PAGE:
Separate names with a comma.
Discussion in 'Trumpet Discussion' started by ColinWhite, Dec 3, 2011.
He's a Septic Tank, so he should start with English.
Uncharitable - but Hella Funny!
I studied German in college. Can I speak it precisely? "Nein. Konnen sie deucht sprechen?
I also studied Spanish. " Habla espanol?" Commo esta usted?
Of the three languages, the one I would prefer further study is German. Its roots in English is obvious.
But, more importantly, I can read music, precisely. Playing music precisely is what I'm trying to do while practicing.
Maybe music should be credited as a foreign language in schools.
I'd learn English first, since it is the first foreign language taught wherever it doesn't happen to be spoken. So fi you try to make yourself understood in a foreign language, and you aren't, then you can fall back to English, provided than you can speak English.
As far as learning another language to further your career as a trumpet player, first get the job (language skills aren't considered), then learn the language that they speak where you were offered the job.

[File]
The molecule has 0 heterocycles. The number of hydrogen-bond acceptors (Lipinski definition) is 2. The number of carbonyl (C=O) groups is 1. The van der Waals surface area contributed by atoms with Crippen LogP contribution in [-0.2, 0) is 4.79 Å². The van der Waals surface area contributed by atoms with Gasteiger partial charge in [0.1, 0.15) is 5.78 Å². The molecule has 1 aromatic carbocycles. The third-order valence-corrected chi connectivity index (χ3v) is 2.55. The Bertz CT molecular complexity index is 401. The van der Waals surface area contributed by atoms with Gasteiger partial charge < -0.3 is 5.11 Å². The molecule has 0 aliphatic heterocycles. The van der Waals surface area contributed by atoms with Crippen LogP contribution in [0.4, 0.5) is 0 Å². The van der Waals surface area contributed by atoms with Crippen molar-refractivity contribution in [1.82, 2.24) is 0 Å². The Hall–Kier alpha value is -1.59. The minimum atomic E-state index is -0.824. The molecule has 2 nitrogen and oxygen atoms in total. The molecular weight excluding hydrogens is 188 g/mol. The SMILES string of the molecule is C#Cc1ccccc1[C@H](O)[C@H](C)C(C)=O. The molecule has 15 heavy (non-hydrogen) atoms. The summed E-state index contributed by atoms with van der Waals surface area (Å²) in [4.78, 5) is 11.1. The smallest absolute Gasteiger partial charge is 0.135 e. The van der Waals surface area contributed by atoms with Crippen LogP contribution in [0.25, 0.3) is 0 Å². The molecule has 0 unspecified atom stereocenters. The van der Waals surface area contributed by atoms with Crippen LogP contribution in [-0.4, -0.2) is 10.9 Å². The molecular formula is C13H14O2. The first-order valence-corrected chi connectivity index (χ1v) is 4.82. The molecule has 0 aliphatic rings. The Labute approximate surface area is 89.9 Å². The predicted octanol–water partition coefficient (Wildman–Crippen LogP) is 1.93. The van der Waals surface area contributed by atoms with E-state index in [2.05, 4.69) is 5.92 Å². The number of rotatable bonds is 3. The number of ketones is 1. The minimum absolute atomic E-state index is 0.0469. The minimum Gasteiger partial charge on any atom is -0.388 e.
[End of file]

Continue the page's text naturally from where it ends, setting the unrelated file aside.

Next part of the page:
That's a capital "S" to you.
I lived and worked professionally in Germany for 20 years, have a German family and raised two kids speaking mainly German to them. I would not consider German an easy language. It's easy to start because of a commonality of English and German words, that's true, but once I got into adjectives, declensions, etc., I found it to be a mine field, personally, when compared to English. I mean, a different ending for the colour "green" depending on whether or not you are describing green tea or a green notebook? Oy! I found getting by in casual conversation around a table one thing, while watching and trying to understand complex, psychological dramas or writinging literate, yet appropriately colloquial documents, something altogether different and much more difficult.
No, they just sound more effective! This is probably not the place to provide examples. My wife reckons some perfectly polite german words sound like swear words. (z.B. "lecker")
I can truly say, I've never heard Bavarian men complain about this.
Duh! If the horse gets sick, somebody has to pull the plow!
R O F L That's funny!